Are Electric Bicycles Safe?

Electric bicycles are a popular way to get around in many large cities and beach communities. They provide an affordable means of traveling to and from work, as well as an easy way to see the sights for tourists. Electric bikes are simple to operate for people of all ages, but are they really safe to ride?

As defined by the U.S. Consumer Product Safety Commission, electric bicycles are considered low-speed electric devices with two or three wheels and two foot pedals. As the pedals rotate, they power a low-speed 750-watt motor that propels the bicycle forward. At full speed, most electric bicycles can reach a maximum speed of about 20 miles per hour with a rider that weights up to 170 pounds.

Although electric bicycles offer faster speeds and fewer sore leg muscles than regular bicycles, they do cause accidents and injuries seen by an Oregon personal injury lawyer. In most large cities, regulations allow them to travel on sidewalks with pedestrians and in bike lanes with slower bikers. This poses increased injury risks to slower travelers who don’t see them coming and can’t get out of the way fast enough. Elderly pedestrians and young children are especially at risk of being hit by an electric bicycle traveling at a top speed of 20 mph, the same speed as some slow moving cars.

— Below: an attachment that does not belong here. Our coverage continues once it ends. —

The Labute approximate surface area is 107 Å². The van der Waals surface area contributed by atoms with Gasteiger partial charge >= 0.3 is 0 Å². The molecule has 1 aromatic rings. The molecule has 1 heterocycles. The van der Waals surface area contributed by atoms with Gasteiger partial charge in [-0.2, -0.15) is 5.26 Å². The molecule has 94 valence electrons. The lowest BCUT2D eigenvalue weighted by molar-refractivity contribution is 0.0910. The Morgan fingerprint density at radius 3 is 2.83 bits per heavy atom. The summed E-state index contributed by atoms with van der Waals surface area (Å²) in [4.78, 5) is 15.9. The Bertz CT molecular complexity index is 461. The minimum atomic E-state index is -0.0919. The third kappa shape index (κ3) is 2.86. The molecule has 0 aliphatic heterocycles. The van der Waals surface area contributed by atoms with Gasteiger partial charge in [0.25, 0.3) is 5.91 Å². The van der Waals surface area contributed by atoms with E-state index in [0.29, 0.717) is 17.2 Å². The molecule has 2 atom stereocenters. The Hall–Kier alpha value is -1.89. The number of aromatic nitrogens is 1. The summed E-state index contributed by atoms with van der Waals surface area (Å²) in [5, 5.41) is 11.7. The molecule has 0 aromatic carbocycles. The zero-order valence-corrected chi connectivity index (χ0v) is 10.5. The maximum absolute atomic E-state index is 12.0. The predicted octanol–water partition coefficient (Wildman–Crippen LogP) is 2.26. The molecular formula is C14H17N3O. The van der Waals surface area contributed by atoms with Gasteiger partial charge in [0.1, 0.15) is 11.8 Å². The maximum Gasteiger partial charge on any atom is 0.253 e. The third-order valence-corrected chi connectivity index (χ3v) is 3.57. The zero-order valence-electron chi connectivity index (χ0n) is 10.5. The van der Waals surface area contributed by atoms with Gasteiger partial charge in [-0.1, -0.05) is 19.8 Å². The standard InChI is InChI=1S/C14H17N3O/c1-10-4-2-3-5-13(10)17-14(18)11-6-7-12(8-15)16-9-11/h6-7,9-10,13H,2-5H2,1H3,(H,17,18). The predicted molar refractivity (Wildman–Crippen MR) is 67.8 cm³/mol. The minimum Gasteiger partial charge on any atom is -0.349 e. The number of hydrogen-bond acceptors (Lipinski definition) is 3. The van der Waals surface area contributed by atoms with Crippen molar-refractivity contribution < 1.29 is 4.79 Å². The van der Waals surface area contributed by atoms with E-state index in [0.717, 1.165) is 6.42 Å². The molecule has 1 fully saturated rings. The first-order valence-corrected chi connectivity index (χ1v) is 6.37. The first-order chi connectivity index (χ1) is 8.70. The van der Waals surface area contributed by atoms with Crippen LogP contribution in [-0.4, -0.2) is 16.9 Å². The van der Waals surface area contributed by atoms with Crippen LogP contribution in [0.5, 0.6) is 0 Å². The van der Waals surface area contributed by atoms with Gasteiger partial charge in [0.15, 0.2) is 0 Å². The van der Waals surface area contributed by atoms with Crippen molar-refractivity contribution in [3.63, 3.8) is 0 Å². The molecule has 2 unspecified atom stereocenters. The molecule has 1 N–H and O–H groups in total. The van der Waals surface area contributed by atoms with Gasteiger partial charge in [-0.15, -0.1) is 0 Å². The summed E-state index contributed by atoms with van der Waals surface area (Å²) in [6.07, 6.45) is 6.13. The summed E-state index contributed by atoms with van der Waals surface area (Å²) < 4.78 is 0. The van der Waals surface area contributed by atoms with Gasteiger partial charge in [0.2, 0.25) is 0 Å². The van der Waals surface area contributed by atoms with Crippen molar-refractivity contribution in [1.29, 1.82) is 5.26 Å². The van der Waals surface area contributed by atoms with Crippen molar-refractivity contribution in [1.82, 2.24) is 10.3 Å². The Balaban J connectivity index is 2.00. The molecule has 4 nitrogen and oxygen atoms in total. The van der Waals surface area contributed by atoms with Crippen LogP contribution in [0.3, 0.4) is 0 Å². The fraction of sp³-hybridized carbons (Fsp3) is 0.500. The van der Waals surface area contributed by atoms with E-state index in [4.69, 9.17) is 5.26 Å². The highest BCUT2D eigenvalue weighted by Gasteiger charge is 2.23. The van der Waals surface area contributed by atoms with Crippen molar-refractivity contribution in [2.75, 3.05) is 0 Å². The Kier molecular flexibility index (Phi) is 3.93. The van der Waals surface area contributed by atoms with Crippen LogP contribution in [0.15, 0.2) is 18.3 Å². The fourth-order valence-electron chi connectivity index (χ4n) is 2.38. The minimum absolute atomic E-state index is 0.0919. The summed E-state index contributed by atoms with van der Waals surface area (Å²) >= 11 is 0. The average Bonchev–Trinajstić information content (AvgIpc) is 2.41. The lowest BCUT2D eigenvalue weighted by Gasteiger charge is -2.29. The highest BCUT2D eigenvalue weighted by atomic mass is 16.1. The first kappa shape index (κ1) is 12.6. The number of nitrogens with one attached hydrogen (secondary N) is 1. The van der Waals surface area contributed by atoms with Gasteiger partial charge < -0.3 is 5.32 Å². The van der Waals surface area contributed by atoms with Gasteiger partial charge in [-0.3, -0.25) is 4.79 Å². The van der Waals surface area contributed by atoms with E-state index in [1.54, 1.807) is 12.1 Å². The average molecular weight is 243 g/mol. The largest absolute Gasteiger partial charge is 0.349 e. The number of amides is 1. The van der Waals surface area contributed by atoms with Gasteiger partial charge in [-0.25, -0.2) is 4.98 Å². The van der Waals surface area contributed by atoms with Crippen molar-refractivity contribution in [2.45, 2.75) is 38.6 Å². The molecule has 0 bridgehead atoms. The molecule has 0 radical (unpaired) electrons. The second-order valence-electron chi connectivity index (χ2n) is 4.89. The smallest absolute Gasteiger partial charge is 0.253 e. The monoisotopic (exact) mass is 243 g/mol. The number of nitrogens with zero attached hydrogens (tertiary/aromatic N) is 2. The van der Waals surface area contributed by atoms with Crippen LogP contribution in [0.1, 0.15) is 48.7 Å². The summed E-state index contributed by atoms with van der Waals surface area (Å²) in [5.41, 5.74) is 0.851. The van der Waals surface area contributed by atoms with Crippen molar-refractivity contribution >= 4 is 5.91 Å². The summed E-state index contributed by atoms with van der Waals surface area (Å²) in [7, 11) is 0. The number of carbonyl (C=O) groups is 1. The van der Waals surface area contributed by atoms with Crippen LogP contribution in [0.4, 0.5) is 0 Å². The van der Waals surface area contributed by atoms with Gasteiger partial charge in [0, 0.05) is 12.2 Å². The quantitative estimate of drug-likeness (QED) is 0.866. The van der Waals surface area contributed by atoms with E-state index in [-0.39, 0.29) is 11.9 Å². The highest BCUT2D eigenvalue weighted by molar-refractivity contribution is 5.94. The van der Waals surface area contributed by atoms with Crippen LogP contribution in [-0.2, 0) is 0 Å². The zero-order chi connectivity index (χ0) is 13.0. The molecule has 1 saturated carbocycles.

To prevent accidents and injuries, most electric bicycle manufacturers limit maximum speeds and state laws regulate safety precautions. General safety regulations include:

  • Wearing a properly fitted helmet when riding
  • Wearing hand protectors or leather gloves
  • Wearing heavy pants or knee pads
  • Wearing closed-toe shoes and reflective clothing
  • Installing side mirrors for extra visibility
  • Installing front and rear bike reflectors

Riders on electric bicycles are encouraged to follow recommended safety regulations and obey all traffic signs and laws that pertain to cyclists in public areas and bike lanes. Although electric bikes weight much less than cars, they can cause very serious injuries including lacerations, fractures, broken bones, spinal damage, and head trauma. If you own or rent an electric bicycle, exercise caution to protect yourself and others from accidents and injuries.…

What To Do If You Get In Trouble With the Law

Maybe you’ve been served papers or are anticipating being served. Maybe there’s already a warrant out there for your arrest. If you fear that you’re in trouble with the law, the most important thing is not to panic. There are ways that you can manage this situation and minimize the upheaval that it will have on your life. Here’s what you do.

1. Contact a Lawyer

This is the single most important thing that you can do if you suspect that you’re in trouble. Don’t turn yourself into the police or the government; talk to a lawyer first. There might be laws that can protect you from the harshest of consequences, or your lawyer might be able to negotiate a calm surrender instead of a dramatic arrest.

2. Document Everything